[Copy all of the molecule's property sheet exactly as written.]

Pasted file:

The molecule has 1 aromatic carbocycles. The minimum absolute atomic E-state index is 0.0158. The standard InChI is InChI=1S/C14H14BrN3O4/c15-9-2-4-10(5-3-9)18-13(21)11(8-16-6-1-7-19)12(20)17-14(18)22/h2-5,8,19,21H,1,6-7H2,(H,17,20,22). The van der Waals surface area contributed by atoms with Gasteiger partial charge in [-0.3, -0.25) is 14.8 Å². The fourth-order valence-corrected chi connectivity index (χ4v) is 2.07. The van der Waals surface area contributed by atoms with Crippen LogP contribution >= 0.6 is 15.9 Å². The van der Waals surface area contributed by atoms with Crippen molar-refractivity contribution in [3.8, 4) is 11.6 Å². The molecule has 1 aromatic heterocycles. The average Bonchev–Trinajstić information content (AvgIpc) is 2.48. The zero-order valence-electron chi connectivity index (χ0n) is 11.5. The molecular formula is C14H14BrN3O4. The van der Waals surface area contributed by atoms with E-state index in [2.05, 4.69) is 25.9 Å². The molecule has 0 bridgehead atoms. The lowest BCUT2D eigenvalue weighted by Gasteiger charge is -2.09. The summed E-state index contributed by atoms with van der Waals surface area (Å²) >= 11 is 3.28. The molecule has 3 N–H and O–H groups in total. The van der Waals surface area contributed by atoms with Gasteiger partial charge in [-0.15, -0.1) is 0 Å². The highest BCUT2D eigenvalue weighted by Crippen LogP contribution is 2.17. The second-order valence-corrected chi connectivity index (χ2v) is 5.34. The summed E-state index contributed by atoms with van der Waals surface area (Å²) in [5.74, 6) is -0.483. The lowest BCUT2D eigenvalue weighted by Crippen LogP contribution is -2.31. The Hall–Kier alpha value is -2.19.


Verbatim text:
The molecule has 1 aromatic carbocycles. The minimum absolute atomic E-state index is 0.0158. The standard InChI is InChI=1S/C14H14BrN3O4/c15-9-2-4-10(5-3-9)18-13(21)11(8-16-6-1-7-19)12(20)17-14(18)22/h2-5,8,19,21H,1,6-7H2,(H,17,20,22). The van der Waals surface area contributed by atoms with Gasteiger partial charge in [-0.3, -0.25) is 14.8 Å². The fourth-order valence-corrected chi connectivity index (χ4v) is 2.07. The van der Waals surface area contributed by atoms with Crippen LogP contribution >= 0.6 is 15.9 Å². The van der Waals surface area contributed by atoms with Crippen molar-refractivity contribution in [3.8, 4) is 11.6 Å². The molecule has 1 aromatic heterocycles. The average Bonchev–Trinajstić information content (AvgIpc) is 2.48. The zero-order valence-electron chi connectivity index (χ0n) is 11.5. The molecular formula is C14H14BrN3O4. The van der Waals surface area contributed by atoms with E-state index in [2.05, 4.69) is 25.9 Å². The molecule has 0 bridgehead atoms. The lowest BCUT2D eigenvalue weighted by Gasteiger charge is -2.09. The summed E-state index contributed by atoms with van der Waals surface area (Å²) >= 11 is 3.28. The molecule has 3 N–H and O–H groups in total. The van der Waals surface area contributed by atoms with Gasteiger partial charge in [-0.15, -0.1) is 0 Å². The highest BCUT2D eigenvalue weighted by Crippen LogP contribution is 2.17. The second-order valence-corrected chi connectivity index (χ2v) is 5.34. The summed E-state index contributed by atoms with van der Waals surface area (Å²) in [5.74, 6) is -0.483. The lowest BCUT2D eigenvalue weighted by Crippen LogP contribution is -2.31. The Hall–Kier alpha value is -2.19.